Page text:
Meet the Badass Woman Who’s Owning Adventure Photography
The strategy: Stick with it, shoot what you love, and stay on the move
Get full access to Outside Learn, our online education hub featuring in-depth fitness, nutrition, and adventure courses and more than 2,000 instructional videos when you sign up for Outside+.
The first camera adventure photographer Krystle Wright owned was a disposable Kodak panoramic. She took it on camping trips, rationing the 23 pictures she could take by meticulously dividing the frames by the days of the trip.
At 18 years old, she bought her first underwater housing for a pro-level camera and shot images while playing in the surf near her home in Queensland, Australia. Eventually she started photographing surfers, but realized shooting only one sport was tiresome. She expanded her repertoire and now shoots rock climbing, BASE jumping, skiing, and freediving. Regularly found in the pages of Outside, the now 28-year-old's work can be seen in countless publications all over the world.
We caught up with her to talk the about taking pictures while freediving and why there aren’t more women adventure photographers.
OUTSIDE: What’s your favorite sport to photograph?
WRIGHT: It varies. A lot of people know me for my BASE-jumping work and I do love it, but it’s hard seeing so many friends lost to the sport and I probably won’t shoot it for a while with all the recent tragedies. Someone asked me if I’d stop shooting it all together, but if you lose a friend driving a car, you don’t stop driving. So I’ll come back to it. I love freediving too. I’ve always loved the ocean and taking it to that next level and am hoping to work on that this year.
How do you stay in shape to photograph top athletes in such a variety of sports?
It’s just trying to find time for your fitness. I love rock climbing, but I know I’m not going to climb any 5.14-rated routes. I don’t have the time to dedicate to train for that. Often it depends on the terrain but you can usually hike to a vantage point to shoot, or if I’m on a really difficult crag I can get on a rope and jug up to get into position. Ultimately it comes down to having good cardio and good strength.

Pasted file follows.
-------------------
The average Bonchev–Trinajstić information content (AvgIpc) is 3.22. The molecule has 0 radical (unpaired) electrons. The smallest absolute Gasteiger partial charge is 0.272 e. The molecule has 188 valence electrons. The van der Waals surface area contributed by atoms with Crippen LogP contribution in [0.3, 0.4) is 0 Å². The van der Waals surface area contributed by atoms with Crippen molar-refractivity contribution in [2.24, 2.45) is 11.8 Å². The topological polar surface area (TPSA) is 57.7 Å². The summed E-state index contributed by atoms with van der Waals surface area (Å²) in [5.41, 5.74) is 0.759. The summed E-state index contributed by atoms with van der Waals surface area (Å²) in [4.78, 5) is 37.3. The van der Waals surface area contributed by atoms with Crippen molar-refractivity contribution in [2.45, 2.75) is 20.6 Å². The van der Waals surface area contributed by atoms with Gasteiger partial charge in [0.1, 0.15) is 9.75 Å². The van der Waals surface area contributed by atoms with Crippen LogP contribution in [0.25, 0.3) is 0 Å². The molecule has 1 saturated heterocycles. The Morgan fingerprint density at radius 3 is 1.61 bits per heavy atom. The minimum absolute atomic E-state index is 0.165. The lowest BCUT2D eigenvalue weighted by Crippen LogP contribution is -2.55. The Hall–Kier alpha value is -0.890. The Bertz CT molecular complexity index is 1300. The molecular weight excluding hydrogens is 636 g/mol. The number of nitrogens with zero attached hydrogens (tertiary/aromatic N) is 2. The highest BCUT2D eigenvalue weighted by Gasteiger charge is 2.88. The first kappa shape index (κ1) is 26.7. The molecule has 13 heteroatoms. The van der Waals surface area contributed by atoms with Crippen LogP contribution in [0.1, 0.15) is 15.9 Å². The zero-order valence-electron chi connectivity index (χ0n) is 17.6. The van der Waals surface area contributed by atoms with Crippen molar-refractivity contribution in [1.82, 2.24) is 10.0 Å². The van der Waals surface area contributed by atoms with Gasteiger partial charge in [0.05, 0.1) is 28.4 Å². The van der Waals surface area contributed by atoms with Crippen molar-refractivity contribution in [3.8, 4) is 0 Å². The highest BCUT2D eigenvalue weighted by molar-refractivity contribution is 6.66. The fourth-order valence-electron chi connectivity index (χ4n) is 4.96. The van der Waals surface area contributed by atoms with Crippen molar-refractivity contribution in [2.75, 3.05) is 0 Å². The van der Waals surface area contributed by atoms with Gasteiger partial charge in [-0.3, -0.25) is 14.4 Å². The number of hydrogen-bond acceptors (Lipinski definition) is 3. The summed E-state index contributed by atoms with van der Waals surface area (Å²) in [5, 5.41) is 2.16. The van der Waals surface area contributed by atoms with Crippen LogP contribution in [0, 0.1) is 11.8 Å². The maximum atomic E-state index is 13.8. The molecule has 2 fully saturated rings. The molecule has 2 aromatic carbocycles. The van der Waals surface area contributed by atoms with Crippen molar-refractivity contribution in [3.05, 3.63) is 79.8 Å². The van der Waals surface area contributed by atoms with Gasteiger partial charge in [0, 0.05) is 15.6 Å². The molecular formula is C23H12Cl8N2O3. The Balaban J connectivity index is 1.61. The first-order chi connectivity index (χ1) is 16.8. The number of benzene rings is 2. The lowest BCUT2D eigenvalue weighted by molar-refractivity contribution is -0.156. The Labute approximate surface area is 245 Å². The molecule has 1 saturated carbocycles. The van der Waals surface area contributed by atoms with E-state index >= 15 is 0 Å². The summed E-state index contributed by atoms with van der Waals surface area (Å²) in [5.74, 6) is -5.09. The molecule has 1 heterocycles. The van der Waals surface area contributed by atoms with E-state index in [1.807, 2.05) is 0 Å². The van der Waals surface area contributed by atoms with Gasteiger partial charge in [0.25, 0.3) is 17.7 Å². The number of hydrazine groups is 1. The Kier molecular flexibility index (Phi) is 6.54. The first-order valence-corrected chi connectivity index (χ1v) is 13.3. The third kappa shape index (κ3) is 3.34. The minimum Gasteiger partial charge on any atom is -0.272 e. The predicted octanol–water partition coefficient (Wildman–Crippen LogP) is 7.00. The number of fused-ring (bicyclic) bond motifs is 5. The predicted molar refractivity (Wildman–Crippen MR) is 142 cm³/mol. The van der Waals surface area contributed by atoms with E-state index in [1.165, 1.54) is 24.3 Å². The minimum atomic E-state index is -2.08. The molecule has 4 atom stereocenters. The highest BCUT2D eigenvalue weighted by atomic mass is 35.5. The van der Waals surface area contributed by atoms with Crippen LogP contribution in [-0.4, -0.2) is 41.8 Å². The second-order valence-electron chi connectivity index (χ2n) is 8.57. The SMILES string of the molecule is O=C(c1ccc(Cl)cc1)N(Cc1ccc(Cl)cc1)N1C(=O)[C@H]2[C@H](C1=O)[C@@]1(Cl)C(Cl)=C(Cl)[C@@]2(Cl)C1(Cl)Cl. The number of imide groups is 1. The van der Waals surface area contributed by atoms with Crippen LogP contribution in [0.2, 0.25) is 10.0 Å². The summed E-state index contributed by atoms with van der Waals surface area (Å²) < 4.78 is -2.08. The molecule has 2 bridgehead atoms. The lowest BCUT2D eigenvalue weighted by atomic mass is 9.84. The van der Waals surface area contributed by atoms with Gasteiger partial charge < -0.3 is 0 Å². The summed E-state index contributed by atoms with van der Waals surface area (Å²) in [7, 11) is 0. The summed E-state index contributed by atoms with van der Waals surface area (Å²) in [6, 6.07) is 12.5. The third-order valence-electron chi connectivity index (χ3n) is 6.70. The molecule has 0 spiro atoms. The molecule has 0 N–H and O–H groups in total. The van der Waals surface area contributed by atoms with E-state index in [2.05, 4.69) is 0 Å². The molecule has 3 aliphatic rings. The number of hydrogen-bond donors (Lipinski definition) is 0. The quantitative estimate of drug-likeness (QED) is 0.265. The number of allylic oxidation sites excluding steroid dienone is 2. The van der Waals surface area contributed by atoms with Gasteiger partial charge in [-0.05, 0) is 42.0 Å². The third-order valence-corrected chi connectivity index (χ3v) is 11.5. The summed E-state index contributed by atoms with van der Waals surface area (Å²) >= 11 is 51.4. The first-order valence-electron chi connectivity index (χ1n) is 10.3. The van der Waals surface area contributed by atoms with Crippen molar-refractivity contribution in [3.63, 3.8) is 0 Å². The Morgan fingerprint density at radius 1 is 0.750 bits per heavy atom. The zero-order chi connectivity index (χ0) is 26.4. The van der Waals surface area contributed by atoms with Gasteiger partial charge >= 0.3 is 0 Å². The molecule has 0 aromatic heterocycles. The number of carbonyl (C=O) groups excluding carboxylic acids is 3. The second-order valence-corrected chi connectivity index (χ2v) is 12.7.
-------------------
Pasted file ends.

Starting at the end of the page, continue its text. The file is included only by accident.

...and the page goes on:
How do you freedive and shoot images?
I’m restricted to 12 meters with my camera equipment. I prepare my camera and make sure it’s technically set. With the water housing you can’t change things super-fast. Then it comes time to float on the surface, get a breath and head down with the athlete.
How much time do you have to get a shot while underwater?
If you're pursuing a specific shot, you just keep going up and down. At first you head down and you might hang out for a minute. But you get fatigued and after multiple dives you might want to stay down only 10 seconds. You don’t watch the time, you go with your body. Some days if you aren’t feeling it, you might only be down there for like 15 seconds or other days you might hang out for a minute or longer. For me, I always want to be down there for much longer, but that will take some serious training.
What are you looking for as far as composition when shooting underwater?
My favorite images tend to be really simplified—a single figure and the background is almost one tone. I want to capture what the athlete is feeling. Sometimes it is just playing with the water quality, whether it’s clear or foggy. Other times if we are diving around caves or reefs I have other things to play with.
What do you like about freediving yourself?
I love the meditation of it. It’s nice to clear out all the distraction in your life, because if you are distracted, that’s a factor that makes your dives more difficult. For me being in the water, it’s like a second home. I feel so calm and relaxed.
Women are breaking all kinds of barriers in adventure sports. There are badass female climbers and skiers, yet there doesn’t seem to be a lot of women adventure photographers. Is that something you notice? And why aren’t there more women in the field?
For sure it’s something I notice. People ask ‘Where are the women?’ Well we are here. But we are entering a very male-dominated industry. I’m pretty competitive and stubborn. I want to be up there with the best guys. I want my work to speak for itself. The intimidation can be a factor. I think some people think ‘I can’t run as fast as the guys so I don’t deserve to be there,’ but just own it and keep after it. I’m 28 and see friends having kids and settling down and I know there are some women that haven’t pursued their career after having kids. It’s just a different life choice. Some people call me a trailblazer which makes me uncomfortable because I’m just doing my own thing. I do think a wave of younger women in their early 20s are coming up and pushing themselves. Perhaps it will just take a little time to see a change in the field. Getting good at photography does take time. And being a freelance photographer is a challenging lifestyle to pursue. I haven't had a home for three and a half years. It does scare a lot of people, not just females but also guys.